Print This Page

Amazon has been beheading sellers’ worlds like the sword of wrath lately shearing sellers from its ranks that it suspects may be selling counterfeit goods from China. Instead of steel, the sword takes the form of banishment letters and it is tough to come back. I’m working a particularly difficult case right now involving suspected counterfeit. We’ve made a good case and I’m waiting impatiently (as is my client). One of the questions that come up naturally in a case like this was “how do I know if something is counterfeit?” My client was surprised/upset/angry – you name it – to get this notice after selling for only a few weeks. He thought he’d done his due diligence, but it wasn’t enough.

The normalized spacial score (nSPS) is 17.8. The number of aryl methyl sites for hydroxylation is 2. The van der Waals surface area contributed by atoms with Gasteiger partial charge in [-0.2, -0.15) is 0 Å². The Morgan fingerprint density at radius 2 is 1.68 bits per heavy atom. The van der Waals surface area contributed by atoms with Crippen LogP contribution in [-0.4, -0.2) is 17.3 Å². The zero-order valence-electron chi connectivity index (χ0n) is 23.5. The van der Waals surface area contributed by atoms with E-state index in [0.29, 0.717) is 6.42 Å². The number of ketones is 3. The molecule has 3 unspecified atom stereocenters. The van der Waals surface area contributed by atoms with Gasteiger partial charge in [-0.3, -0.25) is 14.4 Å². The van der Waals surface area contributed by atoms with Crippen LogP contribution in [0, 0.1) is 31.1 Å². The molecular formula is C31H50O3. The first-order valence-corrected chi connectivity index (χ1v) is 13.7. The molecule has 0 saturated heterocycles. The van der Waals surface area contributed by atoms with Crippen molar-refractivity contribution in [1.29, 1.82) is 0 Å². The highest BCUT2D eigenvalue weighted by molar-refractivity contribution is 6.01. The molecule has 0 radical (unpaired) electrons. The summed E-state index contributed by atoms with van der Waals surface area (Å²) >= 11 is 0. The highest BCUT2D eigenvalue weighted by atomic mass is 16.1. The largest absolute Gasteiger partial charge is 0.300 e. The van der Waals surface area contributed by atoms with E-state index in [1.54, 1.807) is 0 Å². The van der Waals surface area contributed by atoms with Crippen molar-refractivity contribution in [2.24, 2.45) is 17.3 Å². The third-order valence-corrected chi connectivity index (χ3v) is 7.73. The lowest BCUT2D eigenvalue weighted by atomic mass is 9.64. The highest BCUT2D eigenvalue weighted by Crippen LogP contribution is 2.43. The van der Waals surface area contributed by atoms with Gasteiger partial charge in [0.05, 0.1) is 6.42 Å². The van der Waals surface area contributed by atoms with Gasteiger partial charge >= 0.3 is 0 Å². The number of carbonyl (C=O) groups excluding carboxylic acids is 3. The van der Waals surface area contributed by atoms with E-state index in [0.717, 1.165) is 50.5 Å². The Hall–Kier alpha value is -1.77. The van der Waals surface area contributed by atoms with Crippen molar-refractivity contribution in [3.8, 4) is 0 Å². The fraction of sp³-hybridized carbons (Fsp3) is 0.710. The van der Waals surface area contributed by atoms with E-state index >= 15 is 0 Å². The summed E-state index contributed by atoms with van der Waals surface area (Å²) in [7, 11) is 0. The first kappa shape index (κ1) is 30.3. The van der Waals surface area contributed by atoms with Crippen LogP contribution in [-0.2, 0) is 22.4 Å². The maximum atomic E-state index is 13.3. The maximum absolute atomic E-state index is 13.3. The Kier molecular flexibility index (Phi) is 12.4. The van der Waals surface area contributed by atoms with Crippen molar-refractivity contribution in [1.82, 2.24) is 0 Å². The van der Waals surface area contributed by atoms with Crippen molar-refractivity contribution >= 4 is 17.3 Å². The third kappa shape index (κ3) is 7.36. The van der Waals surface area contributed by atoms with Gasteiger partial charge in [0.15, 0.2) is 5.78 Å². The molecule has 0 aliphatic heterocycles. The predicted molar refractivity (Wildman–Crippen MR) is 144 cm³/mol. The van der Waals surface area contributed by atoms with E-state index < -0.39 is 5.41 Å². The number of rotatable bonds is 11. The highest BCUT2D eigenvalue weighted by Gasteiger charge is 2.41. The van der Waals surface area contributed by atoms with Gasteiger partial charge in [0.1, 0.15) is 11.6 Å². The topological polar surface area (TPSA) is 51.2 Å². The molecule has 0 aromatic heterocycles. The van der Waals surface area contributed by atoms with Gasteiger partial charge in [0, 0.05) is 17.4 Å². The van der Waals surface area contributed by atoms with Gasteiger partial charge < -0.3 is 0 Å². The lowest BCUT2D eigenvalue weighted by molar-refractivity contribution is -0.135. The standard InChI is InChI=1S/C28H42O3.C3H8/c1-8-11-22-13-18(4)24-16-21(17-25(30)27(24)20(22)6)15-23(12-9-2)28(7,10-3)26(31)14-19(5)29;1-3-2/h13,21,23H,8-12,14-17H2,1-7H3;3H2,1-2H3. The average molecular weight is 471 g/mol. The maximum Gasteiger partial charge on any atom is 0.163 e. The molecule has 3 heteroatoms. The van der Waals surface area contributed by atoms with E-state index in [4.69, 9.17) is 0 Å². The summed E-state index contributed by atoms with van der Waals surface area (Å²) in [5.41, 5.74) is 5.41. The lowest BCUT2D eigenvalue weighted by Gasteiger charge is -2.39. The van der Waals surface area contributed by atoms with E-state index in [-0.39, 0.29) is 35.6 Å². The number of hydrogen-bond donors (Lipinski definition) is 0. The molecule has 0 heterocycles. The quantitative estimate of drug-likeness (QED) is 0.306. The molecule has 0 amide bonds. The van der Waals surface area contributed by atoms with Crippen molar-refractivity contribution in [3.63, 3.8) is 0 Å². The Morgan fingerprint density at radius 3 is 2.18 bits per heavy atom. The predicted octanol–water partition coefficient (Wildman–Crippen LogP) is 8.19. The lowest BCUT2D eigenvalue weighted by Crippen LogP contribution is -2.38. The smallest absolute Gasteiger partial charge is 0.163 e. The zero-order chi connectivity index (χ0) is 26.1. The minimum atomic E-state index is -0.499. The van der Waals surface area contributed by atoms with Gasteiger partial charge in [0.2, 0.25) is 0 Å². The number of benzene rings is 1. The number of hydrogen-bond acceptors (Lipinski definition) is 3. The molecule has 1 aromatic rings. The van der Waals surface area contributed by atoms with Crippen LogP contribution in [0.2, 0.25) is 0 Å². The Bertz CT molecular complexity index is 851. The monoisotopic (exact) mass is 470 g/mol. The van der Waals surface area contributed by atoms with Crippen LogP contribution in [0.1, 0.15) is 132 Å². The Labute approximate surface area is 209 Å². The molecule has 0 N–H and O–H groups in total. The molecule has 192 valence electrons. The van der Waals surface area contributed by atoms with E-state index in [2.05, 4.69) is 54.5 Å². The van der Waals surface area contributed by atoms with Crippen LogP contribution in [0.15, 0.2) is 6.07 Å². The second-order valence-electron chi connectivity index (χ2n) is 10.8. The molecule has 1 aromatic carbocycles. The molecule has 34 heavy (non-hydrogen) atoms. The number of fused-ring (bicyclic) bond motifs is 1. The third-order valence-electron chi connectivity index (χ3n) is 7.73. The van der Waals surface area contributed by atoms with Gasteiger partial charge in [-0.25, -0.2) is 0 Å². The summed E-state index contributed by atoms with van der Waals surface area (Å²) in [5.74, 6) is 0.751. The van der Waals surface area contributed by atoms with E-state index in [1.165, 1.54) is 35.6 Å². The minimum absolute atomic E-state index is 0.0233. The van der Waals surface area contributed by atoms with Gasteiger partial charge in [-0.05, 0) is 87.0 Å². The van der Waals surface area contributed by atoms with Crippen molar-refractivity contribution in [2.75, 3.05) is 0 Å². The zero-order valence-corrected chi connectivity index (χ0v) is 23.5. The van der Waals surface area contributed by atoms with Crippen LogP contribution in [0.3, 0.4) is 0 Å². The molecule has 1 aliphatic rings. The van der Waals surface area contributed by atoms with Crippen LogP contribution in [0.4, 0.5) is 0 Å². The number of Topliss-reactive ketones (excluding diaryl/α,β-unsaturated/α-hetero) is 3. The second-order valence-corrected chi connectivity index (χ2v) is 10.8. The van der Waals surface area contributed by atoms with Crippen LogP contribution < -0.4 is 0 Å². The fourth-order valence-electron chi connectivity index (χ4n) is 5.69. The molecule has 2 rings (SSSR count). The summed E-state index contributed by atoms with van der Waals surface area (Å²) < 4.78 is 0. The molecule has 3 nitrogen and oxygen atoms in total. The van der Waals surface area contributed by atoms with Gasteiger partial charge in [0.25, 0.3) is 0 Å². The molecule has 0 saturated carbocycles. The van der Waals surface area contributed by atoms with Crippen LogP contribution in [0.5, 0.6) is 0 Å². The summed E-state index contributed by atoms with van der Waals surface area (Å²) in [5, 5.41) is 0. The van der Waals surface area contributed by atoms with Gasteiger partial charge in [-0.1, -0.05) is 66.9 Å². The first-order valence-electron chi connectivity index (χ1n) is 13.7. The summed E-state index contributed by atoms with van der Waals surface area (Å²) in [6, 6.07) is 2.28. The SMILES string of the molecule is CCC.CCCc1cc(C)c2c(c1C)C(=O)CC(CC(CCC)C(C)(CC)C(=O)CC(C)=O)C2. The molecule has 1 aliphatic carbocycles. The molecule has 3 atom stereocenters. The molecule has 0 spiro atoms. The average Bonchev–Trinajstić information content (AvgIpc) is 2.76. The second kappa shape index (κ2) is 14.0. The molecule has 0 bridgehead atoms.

For those of you considering ordering brand name and/or licensed merchandise from a Chinese company through Alibaba, AliExpress, Taobao, Tmall or some other platform, you need to do your due diligence before buying the merchandise. Once it is selling at Amazon…it could be bad. Alibaba took down 90 million (yes, million) fake product listings ahead of its IPO last year. That should tell you something. Sure, they’re cracking down, but you can bet a lot of those bad operators are back in business again under another name.

Also, there’s a lot of talk about Chinese sites like AliExpress, but a huge number of these counterfeit goods are sold on eBay. More complaints come from eBay customers than any other platform. If you do a fair amount of eBay arbitrage, do your homework or you might be bringing counterfeit goods into your Amazon portfolio unintentionally.